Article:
Those finishes include premier lighting as well as features for full-time living, like pantries, masters on main and walk-in closets. Modern rustic homes tend to have a contemporary look inside, but rustic elements on the outside, and take full advantage of the mountain views with full-length windows.
“One area builder uses locally sourced elements throughout the homes he builds, like old barn wood that he reclaims and uses to create chair rails in rooms,” Fitts added. “It’s touches like these that give each home a history, makes it unique and keeps it native.”
While there are plenty of historical sites and long-held family homes in the north Georgia mountains, a notable new community in the Blue Ridge area is garnering a lot of attention.
Don’t let the world “old” confuse you: Old Toccoa Farm is a new active lifestyle community in the Blue Ridge mountains of north Georgia. Homesites normally range from one-half to three-quarters of an acre, and there’s a well balanced portfolio of home designs, each carefully positioned on the land to take advantage of long and short range mountain views of the distant Cohutta Mountains, Rich Mountain Wilderness and Toccoa River Valley.
Builders in the 400-plus acre master planned community now offer some smaller footprint homes and cottages that range from 2,200 to 3,200 square feet, with even smaller cottages set to begin very soon. Board and batten, cedar shakes, natural stone and tin accent roofing are some of the features used to create a look and feel unlike the typical mountain cabins seen in other communities.
According to Old Toccoa Farm Managing Partner Peter Knutzen, “People come to see Blue Ridge and they fall in love with the area. Then they visit Old Toccoa Farm, and they’re thrilled to find all the added values – like gatehouse security, city water and sewer, river footage, miles of walking trails – all included for the same price points.”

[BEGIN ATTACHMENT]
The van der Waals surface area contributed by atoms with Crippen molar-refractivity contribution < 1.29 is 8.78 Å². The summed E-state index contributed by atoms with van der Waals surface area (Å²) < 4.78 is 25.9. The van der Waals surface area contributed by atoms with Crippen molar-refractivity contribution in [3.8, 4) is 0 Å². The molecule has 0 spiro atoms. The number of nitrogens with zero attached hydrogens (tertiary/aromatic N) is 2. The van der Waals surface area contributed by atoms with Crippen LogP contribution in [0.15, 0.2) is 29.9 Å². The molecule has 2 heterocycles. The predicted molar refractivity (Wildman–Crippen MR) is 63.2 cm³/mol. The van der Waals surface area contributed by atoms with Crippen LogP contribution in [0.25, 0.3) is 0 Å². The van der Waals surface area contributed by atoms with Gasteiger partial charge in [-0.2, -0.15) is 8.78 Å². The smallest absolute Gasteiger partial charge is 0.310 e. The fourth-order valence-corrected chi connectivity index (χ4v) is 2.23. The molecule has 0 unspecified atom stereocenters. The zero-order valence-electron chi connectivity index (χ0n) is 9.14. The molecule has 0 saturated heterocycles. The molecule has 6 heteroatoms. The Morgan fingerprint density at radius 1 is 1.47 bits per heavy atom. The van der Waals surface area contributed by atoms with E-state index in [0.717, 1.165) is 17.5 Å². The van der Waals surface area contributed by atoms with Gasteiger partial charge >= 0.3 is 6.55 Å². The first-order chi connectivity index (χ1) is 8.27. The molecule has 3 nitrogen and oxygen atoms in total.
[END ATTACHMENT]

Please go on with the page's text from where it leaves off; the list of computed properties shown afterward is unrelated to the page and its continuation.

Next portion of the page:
The community’s state-of-the-art infrastructure is complete with Blue Ridge city water, private sewer, and high-speed internet and phone. There are golf course and river views, and property owners have access to more than 4,000 feet of Toccoa River frontage, miles of walking trails and an 18-hole golf course (9 holes currently open) that features zoysia fairways, tees and fast, bentgrass greens.
And then there’s the location of Old Toccoa Farm, which couldn’t be better. It’s a mere five miles from downtown Blue Ridge, and just four miles from Lake Blue Ridge. Other nearby attractions include Ocoee Whitewater Center, Noontootla Creek Farm, the Appalachian Trail, the Benton Mackaye Trail, ziplining, John C. Campbell Folk School and Grumpy Old Men Brewery.
The charming downtown of Blue Ridge has earned the city its distinction as “Georgia’s Top Renaissance City.” Bar and grill style food, fine dining and local breweries contribute to the laid back mountain vibe that brings in day trippers and families up for long weekends. It’s been reported that several new Blue Ridge businesses and ventures are underway for 2016.
A new attitude, a new community, a new style, new restaurants and businesses – there’s a lot more that’s fresh in north Georgia than just the mountain air.